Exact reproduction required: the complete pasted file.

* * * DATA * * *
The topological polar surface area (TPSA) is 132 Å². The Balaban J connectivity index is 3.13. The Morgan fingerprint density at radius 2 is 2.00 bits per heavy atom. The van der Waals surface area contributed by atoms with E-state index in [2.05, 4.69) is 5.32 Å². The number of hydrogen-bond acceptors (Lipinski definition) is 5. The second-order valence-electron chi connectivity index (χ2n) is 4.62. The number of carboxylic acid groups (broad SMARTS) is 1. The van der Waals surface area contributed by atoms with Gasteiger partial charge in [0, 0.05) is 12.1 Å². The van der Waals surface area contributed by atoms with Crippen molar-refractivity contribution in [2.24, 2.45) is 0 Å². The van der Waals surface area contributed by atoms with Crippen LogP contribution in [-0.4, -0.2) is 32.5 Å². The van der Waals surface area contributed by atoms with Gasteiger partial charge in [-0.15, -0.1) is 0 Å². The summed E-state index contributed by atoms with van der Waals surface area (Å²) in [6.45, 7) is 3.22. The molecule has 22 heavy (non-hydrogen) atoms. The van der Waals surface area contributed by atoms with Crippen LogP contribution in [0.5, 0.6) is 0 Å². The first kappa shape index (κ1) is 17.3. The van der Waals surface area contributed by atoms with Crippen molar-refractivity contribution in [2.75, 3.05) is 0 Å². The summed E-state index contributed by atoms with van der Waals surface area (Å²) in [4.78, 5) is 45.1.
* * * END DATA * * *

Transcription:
The topological polar surface area (TPSA) is 132 Å². The Balaban J connectivity index is 3.13. The Morgan fingerprint density at radius 2 is 2.00 bits per heavy atom. The van der Waals surface area contributed by atoms with E-state index in [2.05, 4.69) is 5.32 Å². The number of hydrogen-bond acceptors (Lipinski definition) is 5. The second-order valence-electron chi connectivity index (χ2n) is 4.62. The number of carboxylic acid groups (broad SMARTS) is 1. The van der Waals surface area contributed by atoms with Gasteiger partial charge in [0, 0.05) is 12.1 Å². The van der Waals surface area contributed by atoms with Crippen molar-refractivity contribution in [2.24, 2.45) is 0 Å². The van der Waals surface area contributed by atoms with Crippen LogP contribution in [-0.4, -0.2) is 32.5 Å². The van der Waals surface area contributed by atoms with Gasteiger partial charge in [-0.15, -0.1) is 0 Å². The summed E-state index contributed by atoms with van der Waals surface area (Å²) in [6.45, 7) is 3.22. The molecule has 22 heavy (non-hydrogen) atoms. The van der Waals surface area contributed by atoms with Crippen LogP contribution in [0.5, 0.6) is 0 Å². The first kappa shape index (κ1) is 17.3. The van der Waals surface area contributed by atoms with Crippen molar-refractivity contribution in [2.75, 3.05) is 0 Å². The summed E-state index contributed by atoms with van der Waals surface area (Å²) in [4.78, 5) is 45.1.